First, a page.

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    • Posted

      It sounds like you husband perhaps may not have an accurate understanding of the risks involved in surgery. Perhaps it would be worth seeing if a doctor is willing to sit down with the 2 of you to explicitly discuss the risks so you have a clear idea of what they are, rather than relying on what may be needless fear that the risks are higher than they actually are. There are various statistics around the net (there may be some on this site) regarding how safe cataract surgery is, but this site moderates posts if you put in in a link so I won't include any now, you can easily search for them. Be sure to check the date for the most recent articles on the topic, and to be sure they apply to your country (I'm assuming you are in a developed country like the UK or US, but there are people on this site from around the world). I know many poeple would feel more comfortable getting the information directly from a doctor who might be able to put the risks in perspective (unless they may have a staff member perhaps who counsels patients on such things).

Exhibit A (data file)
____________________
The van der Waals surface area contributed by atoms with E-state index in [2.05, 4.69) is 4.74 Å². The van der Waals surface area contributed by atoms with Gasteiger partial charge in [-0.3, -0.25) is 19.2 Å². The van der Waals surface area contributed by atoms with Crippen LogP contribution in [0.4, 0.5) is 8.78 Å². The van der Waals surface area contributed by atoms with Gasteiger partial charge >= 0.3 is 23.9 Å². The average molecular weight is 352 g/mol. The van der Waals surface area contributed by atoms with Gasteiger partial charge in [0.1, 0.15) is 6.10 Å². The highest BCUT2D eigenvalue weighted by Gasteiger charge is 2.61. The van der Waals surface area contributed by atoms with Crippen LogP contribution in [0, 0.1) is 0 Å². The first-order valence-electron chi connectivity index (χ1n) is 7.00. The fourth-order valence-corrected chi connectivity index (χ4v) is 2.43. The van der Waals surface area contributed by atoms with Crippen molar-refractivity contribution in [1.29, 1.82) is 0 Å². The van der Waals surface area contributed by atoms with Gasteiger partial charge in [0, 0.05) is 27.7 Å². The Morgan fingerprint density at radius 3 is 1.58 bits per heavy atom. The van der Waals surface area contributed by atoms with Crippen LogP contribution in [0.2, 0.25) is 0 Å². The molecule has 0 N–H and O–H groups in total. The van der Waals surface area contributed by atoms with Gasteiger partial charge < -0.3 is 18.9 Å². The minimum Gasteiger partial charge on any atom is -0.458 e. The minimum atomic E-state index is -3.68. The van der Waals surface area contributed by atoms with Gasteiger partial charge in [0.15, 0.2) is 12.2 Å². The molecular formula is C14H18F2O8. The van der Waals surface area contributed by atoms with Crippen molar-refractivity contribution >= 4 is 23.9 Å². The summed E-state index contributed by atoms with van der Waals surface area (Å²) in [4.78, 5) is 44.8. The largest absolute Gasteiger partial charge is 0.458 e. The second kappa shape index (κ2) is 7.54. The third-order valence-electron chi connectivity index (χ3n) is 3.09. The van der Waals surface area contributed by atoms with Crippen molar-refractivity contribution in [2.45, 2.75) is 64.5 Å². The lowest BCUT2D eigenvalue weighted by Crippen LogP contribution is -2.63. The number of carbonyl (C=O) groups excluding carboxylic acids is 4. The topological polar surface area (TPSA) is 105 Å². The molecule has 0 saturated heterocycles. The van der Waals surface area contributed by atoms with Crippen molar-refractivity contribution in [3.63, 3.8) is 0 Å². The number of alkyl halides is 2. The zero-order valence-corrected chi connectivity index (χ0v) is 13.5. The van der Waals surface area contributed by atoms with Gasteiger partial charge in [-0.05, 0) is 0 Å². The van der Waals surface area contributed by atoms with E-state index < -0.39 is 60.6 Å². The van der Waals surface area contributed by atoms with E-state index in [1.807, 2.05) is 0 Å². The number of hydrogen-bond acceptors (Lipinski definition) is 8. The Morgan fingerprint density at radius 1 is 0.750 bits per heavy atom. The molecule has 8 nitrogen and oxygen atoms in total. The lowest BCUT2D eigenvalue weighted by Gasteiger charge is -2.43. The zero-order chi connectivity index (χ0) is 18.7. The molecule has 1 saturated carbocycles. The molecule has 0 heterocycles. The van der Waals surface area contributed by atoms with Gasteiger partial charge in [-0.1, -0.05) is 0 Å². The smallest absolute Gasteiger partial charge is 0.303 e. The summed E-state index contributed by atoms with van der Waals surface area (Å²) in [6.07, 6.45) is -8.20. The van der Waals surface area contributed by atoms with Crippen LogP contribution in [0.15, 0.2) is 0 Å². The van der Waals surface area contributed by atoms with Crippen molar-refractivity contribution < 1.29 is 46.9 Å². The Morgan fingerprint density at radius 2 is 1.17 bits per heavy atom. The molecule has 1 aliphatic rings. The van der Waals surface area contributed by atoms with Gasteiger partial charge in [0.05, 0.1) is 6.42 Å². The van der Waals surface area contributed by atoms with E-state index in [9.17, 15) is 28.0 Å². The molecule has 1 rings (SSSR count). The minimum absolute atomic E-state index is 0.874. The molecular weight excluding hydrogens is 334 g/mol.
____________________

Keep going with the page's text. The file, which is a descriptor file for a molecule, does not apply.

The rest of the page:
I don't know anything about corneal dystrophy, however a quick check suggests it may be like cataract surgery where it can be delayed until you think your vision is bad enough in that eye that you really need it   (and non-surgical greatments attempted first). However it sounds like there are various kinds of corneal dystrophy, and I only took a quick check, you should onfirm with a doctor that the only downside of waiting for surgery is that your vision will be getting worse, that there is no harm in delaying it.  

      If so, it sounds like the issue you need to decide is when your vision is bad enough to make it risk the of the surgeries. *Only* you can decide when your vision is bad enough to make it worth getting the surgery. No one else knows what it is like to live with your vision. (the one exception is if you need to drive and in that case the rules where you live regarding how good your vision is may also dictate whether you need to get surgery).  If your vision is bad enough to cause you to want surgery, you could also consider doing only whichever surgery your doctor thinks would be the most benefit and delaying the other until you need it.